Project Titan at the root of Apple’s massive north San Jose land grab

“Apple has big plans for north San Jose. In the past few months, Apple has spent more than $300 million quietly purchasing or leasing land close to San Jose International Airport and only 11 miles away from Apple Campus 2,” Neil Cybart writes for Above Avalon. “In order to gain perspective on how much land Apple now has in north San Jose, Apple Campus 2 will have 3.4 million square feet of office space compared to the 4.3 million square feet of potential office space in north San Jose”

“What if instead of building another large office building in north San Jose, Apple is looking to build a research facility? What if this facility is actually a giant R&D complex in order to work on automobiles prototypes and conduct regulatory and safety testing? All of the evidence seems to point to such a thing,” Cybart writes. “Apple’s $304 million of land purchases in north San Jose hint at something much larger than simple office buildings, yet not quite large enough for a sprawling electric car manufacturing facility. Instead, a R&D complex for prototyping and testing various personal transport initiatives is the leading candidate.”

Much more in the full article – recommendedhere.

MacDailyNews Take: As we wrote last week, “That’s a helluva lot of space; for something big, as in ‘Project Titan’ big?”

Apple eyes huge development deal of up to 4.15 million square feet in north San Jose; much larger than ‘spaceship’ campus – November 4, 2015
Tony Fadell: Steve Jobs considered an ‘Apple Car’ in 2008 – November 4, 2015
Bill Ford on Apple’s vehicle push: ‘It’s awesome’ – November 4, 2015
Analyst: Apple Car will cost an average of $55,000 – October 16, 2015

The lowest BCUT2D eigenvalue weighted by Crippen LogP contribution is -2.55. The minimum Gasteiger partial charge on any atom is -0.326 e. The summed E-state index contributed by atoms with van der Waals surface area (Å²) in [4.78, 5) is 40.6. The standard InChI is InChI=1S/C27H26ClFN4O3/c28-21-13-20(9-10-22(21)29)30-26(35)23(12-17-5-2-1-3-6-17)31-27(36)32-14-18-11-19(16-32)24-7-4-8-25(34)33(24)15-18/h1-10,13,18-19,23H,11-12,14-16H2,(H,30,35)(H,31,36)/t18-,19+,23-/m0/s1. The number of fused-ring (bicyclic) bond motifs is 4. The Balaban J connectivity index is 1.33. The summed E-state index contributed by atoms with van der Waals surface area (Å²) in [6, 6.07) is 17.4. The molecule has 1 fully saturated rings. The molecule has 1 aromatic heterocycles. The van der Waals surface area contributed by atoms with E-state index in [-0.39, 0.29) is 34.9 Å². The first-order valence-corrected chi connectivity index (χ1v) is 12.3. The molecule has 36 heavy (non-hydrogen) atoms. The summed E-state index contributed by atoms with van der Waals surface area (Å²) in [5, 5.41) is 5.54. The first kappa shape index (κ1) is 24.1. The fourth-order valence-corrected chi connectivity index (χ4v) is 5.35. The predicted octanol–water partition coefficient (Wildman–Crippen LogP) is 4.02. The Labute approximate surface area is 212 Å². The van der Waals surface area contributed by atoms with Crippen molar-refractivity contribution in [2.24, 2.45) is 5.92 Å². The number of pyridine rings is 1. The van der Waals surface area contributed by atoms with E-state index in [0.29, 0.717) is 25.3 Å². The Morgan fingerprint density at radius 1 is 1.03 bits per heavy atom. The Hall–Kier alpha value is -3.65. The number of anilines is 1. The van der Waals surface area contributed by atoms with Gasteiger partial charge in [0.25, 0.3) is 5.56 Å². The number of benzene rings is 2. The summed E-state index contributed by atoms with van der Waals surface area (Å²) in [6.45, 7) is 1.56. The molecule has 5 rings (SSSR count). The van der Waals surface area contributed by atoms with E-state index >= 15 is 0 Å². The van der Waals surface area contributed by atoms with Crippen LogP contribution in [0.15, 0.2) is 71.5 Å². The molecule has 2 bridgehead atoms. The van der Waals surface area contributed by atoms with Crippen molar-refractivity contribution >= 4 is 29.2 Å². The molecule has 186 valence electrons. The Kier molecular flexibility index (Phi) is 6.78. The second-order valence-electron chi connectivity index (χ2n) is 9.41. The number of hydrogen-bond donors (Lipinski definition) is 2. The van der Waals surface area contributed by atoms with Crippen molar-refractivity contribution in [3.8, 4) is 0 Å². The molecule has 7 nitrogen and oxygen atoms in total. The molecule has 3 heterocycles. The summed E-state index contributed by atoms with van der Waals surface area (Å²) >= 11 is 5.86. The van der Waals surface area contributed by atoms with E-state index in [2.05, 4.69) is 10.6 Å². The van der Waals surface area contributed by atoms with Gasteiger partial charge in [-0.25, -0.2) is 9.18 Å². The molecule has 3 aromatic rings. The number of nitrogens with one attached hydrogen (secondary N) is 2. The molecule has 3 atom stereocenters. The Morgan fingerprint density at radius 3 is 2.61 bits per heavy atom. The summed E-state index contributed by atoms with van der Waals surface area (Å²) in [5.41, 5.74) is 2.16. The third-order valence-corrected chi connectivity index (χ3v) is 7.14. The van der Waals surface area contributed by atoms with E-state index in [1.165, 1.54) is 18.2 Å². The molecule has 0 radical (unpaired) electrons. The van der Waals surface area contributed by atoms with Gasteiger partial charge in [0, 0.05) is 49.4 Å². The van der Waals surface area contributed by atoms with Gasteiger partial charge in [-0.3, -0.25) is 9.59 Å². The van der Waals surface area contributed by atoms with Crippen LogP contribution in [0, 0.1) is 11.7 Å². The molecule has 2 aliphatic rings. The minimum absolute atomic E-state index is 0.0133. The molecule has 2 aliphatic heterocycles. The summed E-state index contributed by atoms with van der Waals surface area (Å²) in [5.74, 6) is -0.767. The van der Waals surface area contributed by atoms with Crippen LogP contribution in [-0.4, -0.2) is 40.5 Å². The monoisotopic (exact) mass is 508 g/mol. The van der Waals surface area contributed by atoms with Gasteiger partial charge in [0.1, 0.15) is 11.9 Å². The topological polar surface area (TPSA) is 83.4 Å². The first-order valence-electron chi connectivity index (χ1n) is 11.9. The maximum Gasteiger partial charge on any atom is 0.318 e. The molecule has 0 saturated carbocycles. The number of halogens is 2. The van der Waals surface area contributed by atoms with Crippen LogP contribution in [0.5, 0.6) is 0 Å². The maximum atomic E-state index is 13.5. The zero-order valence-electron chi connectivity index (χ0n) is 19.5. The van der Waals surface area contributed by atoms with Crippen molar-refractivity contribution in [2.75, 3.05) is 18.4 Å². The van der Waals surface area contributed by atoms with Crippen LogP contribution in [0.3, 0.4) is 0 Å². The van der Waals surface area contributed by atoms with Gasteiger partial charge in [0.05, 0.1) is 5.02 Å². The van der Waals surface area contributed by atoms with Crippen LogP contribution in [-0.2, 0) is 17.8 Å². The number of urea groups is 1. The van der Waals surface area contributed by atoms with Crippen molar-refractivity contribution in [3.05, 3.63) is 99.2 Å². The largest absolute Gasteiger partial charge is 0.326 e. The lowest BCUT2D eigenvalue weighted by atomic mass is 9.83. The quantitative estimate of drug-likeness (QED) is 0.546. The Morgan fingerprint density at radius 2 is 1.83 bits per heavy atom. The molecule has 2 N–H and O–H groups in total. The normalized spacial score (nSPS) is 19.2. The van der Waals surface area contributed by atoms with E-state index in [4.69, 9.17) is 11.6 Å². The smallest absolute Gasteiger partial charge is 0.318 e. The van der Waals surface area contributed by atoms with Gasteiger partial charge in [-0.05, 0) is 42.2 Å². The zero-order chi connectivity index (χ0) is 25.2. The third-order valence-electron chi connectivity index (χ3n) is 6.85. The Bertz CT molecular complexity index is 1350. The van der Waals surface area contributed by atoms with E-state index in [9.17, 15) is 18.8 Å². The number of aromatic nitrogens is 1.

Apple speeds up electric-car efforts, aims for 2019 ‘ship date’ – September 21, 2015
Survey: 77% of hybrid or electric vehicle owners would likely buy an Apple Car – May 13, 2015
What to expect from the Apple Car: Disruption – August 31, 2015
Apple Car: Tesla engineer joins Apple’s ‘Project Titan’ vehicle effort – August 21, 2015
Apple Car development proceeds apace – July 27, 2015
Apple hires veteran Fiat Chrysler auto industry executive – July 20, 2015
What’s up with Carl Icahn’s sudden obsession with the Apple Car? – May 18, 2015
Survey: 77% of hybrid or electric vehicle owners would likely buy an Apple Car – May 13, 2015
Apple Car: Forget ‘electric,’ think hydrogen fuel cells – February 20, 2015
Apple working with Intelligent Energy on fuel cell technology for mobile devices, sources say – July 14, 2014
North Carolina regulators approve Apple’s 4.8-megawatt fuel cell facility at Maiden data center – May 23, 2012
New aerial images of Apple’s planned NC fuel cell, solar farms published – April 7, 2012
Apple’s massive fuel cell energy project to be largest in the U.S. – April 4, 2012
Apple patent application reveals next-gen fuel cell powered Macs and iOS devices – December 22, 2011
Apple patent app details highly-advanced hydrogen fuel cells to power portable devices – October 20, 2011


  1. “land grab” — what is it with these so-called journalists? Buying land that is for sale and leasing land that is for lease in California is not a “land grab”.

    The term means nominally legal but exploitative maneuvering in developing countries that screws the general population — rather akin to the scumbag “investment” tactics often criticized on this site.

  2. For perspective, the GM assembly plant at Wentzville, MO is 75 acres under roof and is served by a meaningful rail operation for just in time component delivery.

    Given the company’s mantra of Designed in California, their pride comes from that work, not assembly. And the patch of ground, while far from trivial, is not to scale for substantial assembly aspirations in the automotive space.

    1. A lot of people seem to assume that Apple would need to make cars in a similar way to how conventional cars are made. Having seen how Jony Ive operates, my money would be on Apple Car being built in an entirely different way to traditional stamped metal car bodies and that the scale of the factory could be significantly smaller.

      Starting from scratch with a free hand to design the vehicle, the drivetrain, the control systems, the manufacturing process and the factory that builds them, Apple can approach these challenges in all sorts of innovative ways. The one thing I think is certain is that it won’t be much like any existing car assembly plant.

      Another advantage of starting from scratch would be that building subsequent factories anywhere in the world would be relatively straightforward if production needed to be increased.

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